TT Club forum examines the barriers to growth of autonomous freight transport
The forum, held via an interactive webinar entitled ‘Drones and autonomous vehicles: The future… now?’, presented the current advances in autonomous transport in the air, at sea and on land. It examined the benefits and limitations of the technologies as well as the accelerating effects on adoption within international supply chains brought about by the current crisis.
The development of drones, autonomous road vehicles and unmanned ships has been rapid in recent years. The benefits of such automation to freight transport infrastructure are often enumerated – sustainability, cost reduction, environmental protection and resistance to disruption. However, the adoption of such technologies has seen a degree of resistance due to concerns over safety, security, levels of investment and variable regulatory regimes.
“To provide a forum at which the pros and cons can be explained and debated was our primary aim,” says TT Club’s MD Loss Prevention, Mike Yarwood. “Some of the concerns about widespread use of autonomous transport methods, safety and security for instance, can be in fact improved in certain circumstances through the technology. At TT Club, one of our fundamental principles is the dissemination of best practice and risk mitigation across all modes. We feel therefore that an understanding of, and debate about, the implications of automation is vital for its responsible development.”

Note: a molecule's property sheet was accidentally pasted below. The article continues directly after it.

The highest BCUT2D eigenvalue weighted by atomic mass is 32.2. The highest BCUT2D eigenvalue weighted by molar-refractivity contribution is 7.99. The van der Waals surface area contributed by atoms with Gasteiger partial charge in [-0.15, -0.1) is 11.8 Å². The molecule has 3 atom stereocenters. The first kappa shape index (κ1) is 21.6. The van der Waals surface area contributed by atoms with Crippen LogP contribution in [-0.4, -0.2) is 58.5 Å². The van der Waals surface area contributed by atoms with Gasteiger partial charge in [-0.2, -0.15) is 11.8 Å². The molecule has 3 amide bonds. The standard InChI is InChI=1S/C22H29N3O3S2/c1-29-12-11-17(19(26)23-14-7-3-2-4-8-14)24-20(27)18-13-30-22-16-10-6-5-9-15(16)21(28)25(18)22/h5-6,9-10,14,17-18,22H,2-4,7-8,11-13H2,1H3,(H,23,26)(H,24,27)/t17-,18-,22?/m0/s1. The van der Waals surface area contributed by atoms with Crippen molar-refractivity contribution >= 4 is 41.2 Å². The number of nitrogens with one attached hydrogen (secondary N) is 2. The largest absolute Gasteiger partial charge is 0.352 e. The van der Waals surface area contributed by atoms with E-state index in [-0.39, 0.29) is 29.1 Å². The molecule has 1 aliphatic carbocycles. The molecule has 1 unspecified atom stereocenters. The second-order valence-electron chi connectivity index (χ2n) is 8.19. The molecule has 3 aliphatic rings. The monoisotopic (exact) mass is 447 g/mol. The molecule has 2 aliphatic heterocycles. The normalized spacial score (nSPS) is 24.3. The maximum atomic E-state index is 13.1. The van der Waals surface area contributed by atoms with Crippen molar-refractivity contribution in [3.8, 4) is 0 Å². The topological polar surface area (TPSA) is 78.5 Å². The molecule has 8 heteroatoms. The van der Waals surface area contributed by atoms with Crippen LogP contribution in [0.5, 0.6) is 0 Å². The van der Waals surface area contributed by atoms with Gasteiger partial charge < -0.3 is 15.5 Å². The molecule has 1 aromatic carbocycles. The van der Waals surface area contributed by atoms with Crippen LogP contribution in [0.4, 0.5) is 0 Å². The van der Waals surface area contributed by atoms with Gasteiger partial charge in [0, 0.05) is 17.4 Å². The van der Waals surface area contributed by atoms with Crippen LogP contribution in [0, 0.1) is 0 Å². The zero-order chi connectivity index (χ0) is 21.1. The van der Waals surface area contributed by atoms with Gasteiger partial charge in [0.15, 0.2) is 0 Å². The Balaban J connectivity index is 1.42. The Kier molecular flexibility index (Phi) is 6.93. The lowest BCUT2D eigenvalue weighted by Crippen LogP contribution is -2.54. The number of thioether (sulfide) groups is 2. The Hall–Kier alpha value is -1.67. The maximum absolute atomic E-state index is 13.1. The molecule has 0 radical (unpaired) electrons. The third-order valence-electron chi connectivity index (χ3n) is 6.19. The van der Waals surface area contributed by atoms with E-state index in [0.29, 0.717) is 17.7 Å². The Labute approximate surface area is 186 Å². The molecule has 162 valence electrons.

Participating in the forum under Yarwood’s guidance were: Svilen Rangelov, Co-Founder and CEO at Dronamics; Pranav Manpuria, CEO of autonomous truck developer, Flux Auto and Hussain Quraishi, Strategic Innovation Manager at Wärtsilä, a leader in smart technologies for marine and energy markets. Each emphasised the advantages of autonomy on the transport modes in which they specialise.
In the air, most notably Rangelov outlined the flexibility of drones in delivering cargo to smaller and possibly more remote centres of population as economically and as swiftly as larger cities. Speed to market for urgently required supplies, such has been seen during the COVID-19 crisis, was also emphasised.
Taking a broader slice of the supply chain, Manpuria suggested that driverless trucks could be slotted into a transport system that also features automated warehouses, ports and freight terminals. Computer-guided inventory selection, product picking and packing and lift-truck operations can be integrated with optimum road vehicle scheduling to improve supply chain efficiency.
At sea, the near-term benefits of autonomy including increased safety and voyage optimisation have already been realised. The medium-term benefits of reduced crew are expected to impact coastal cargo vessels the most, where crew expense forms a higher percentage of operating costs and where enhanced situational awareness and precise manoeuvrability is at a premium. Wärstilä’s autonomous technology in the marine sector is well advanced across smart sensors, smart routing and smart vessel control. The technology is demonstrable and has been proven to enhance safety and provide operational savings.